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Oppo is now experimenting with phones that fold in multiple ways
- Oppo has filed four patents showing phones that can fold in multiple ways.
- The display of the phones is divided into different folding blocks.
Foldable and flexible displays have certainly brought about a design evolution in the smartphone industry. OEMs are now experimenting with radical designs and recently issued Oppo patents are proof of just how different smartphones could look in the future.
The Chinese phone maker has filed four design patents with the Japan Patent Office (h/t Gizmochina) that show phones that can fold over multiple times. The designs imagine smartphone displays that can fold into various states with the help of a block-like structure.
The first patent (pictured below) shows a phone that’s divided into six blocks with a hinge in the center and one above it. It can fold shut like a clamshell or partially close from the top to keep a part of the screen exposed to the user. The cameras are placed on the bottom-most block and remain visible at all times when looking at the screen. The SIM tray, charging port, and speakers are placed below the last block that houses the cameras.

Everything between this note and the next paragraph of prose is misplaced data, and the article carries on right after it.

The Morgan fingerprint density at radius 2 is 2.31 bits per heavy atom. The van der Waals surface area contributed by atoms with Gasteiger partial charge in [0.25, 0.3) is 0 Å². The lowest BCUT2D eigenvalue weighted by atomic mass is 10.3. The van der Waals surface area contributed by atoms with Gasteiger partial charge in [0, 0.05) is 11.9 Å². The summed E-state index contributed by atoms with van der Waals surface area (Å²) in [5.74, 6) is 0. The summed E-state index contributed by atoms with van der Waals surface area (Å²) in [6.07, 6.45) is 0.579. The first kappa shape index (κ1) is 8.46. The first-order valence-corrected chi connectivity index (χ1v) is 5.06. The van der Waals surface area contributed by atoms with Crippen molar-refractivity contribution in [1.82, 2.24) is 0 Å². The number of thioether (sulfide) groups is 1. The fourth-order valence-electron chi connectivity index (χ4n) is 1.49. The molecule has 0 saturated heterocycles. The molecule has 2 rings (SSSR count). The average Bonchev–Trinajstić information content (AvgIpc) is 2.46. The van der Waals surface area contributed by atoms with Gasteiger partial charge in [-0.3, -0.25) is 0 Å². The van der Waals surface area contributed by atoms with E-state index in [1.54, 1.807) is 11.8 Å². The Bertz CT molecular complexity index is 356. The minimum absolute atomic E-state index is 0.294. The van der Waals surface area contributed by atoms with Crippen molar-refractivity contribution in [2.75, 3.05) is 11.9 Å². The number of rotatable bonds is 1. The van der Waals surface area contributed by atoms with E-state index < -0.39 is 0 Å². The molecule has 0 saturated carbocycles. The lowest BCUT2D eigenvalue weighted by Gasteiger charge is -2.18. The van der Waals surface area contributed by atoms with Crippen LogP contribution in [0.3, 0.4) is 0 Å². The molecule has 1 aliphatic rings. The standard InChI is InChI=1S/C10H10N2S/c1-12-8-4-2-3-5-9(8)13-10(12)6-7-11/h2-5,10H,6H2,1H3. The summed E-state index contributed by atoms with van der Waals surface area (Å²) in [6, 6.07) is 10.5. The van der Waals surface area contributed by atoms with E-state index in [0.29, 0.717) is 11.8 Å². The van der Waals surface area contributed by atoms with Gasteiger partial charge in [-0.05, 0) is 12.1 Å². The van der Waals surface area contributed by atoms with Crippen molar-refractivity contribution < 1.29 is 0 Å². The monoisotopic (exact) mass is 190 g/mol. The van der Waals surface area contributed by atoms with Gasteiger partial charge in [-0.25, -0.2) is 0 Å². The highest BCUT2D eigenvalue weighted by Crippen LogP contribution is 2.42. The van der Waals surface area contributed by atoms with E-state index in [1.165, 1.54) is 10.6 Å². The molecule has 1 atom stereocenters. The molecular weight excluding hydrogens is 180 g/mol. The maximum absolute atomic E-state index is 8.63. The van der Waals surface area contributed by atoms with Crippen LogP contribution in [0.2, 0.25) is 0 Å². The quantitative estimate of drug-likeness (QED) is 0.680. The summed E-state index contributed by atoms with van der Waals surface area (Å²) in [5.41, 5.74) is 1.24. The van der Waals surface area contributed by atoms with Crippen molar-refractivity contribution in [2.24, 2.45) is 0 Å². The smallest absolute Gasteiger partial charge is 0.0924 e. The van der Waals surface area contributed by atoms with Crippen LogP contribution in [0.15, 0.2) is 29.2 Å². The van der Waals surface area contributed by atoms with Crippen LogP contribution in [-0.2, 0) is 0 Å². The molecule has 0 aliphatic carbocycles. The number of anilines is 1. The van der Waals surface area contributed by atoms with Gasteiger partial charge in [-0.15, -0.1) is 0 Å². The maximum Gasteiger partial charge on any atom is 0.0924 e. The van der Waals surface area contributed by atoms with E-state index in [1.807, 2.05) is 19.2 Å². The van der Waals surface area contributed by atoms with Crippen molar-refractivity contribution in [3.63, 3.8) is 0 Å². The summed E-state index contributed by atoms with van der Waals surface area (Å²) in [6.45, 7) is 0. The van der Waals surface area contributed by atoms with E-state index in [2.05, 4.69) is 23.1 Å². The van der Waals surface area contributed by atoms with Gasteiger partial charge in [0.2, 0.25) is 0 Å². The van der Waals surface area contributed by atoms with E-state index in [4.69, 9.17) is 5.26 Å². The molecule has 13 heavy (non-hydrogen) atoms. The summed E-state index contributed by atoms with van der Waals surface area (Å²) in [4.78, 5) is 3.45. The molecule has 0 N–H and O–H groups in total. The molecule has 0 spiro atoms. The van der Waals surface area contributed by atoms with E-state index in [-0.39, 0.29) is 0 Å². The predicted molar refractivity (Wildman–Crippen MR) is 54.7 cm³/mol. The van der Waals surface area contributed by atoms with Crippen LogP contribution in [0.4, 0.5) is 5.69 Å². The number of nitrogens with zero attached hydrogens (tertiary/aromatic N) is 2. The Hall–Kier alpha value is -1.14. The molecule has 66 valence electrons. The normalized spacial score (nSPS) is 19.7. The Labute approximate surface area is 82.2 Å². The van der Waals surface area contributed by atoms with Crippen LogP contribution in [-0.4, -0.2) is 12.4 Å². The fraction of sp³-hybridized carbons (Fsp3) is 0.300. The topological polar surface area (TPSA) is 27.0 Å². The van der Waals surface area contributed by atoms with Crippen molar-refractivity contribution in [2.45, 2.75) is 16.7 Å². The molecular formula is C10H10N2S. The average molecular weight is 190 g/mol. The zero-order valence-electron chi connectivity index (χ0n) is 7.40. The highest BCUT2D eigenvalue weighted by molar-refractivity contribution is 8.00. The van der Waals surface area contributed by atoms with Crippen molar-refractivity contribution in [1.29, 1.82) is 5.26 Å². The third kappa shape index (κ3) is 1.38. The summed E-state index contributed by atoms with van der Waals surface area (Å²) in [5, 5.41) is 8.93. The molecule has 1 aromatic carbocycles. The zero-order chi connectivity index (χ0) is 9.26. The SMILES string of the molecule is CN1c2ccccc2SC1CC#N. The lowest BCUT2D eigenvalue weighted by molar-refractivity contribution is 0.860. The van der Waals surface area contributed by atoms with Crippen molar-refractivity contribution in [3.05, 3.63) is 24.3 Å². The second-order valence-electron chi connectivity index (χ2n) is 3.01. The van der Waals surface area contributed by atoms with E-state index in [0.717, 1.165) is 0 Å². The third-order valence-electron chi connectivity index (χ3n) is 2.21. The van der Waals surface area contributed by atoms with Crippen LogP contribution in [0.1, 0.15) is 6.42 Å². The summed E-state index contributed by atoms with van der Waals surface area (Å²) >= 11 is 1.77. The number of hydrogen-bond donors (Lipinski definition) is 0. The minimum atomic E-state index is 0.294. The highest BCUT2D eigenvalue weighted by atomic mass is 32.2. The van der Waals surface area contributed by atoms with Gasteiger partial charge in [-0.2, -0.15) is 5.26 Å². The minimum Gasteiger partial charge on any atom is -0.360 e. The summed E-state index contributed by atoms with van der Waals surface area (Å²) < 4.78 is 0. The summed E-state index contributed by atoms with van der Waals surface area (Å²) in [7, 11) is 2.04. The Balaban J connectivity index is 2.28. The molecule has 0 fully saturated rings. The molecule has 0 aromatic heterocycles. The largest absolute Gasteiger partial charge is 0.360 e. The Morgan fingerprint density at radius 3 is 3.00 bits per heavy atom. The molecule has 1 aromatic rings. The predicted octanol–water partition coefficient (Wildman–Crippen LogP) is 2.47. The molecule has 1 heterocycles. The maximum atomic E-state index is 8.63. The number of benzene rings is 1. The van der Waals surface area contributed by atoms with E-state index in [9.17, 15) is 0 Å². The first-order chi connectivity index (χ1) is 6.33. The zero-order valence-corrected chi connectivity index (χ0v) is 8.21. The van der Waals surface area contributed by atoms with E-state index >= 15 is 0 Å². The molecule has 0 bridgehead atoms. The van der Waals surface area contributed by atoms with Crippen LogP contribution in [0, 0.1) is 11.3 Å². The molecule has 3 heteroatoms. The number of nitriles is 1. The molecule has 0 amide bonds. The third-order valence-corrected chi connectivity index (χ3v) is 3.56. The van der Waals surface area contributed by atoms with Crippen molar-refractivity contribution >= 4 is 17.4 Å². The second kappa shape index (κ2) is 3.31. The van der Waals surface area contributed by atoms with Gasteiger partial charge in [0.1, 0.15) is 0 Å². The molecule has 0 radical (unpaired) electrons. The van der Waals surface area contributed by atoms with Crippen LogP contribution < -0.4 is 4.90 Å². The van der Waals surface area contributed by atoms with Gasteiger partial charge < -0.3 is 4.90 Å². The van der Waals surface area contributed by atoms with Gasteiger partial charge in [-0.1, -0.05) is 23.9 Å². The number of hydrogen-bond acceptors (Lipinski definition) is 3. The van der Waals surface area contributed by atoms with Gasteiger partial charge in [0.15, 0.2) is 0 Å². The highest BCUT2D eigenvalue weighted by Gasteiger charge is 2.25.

The second patent application also shows a zigzag foldable phone divided into six blocks. It uses a flexible display and two hinges to fold both inwards and outwards. So in a fully folded state, a part of the display is folded into the body and another part faces outwards. The device can also be partially folded so that one part of the phone acts like a stand. The camera module on this phone is located on the outer side of the first block.
The third patent application shows a taller phone divided into eight blocks instead of six. It can fold inwards into half or partially fold from the top thanks to its two-hinge mechanism.
The fourth patent shows a similar phone with an eight-block structure and dual hinges. However, unlike the phone in the third patent, this one sports a camera setup.
It’s important to note that while these smartphone designs seem pretty out-of-the-box, they are just patents and there’s no guarantee they’ll ever make it to production. That said, we wouldn’t put it past companies to adopt some crazy designs in the future as the popularity of foldable phones grows and they become more accessible to users.
Another challenge with foldable phone designs like these might be durability. We previously saw early foldables having hinge problems, and they only offered one hinge. So manufacturers will have their work cut out for them if they plan to incorporate multiple hinges.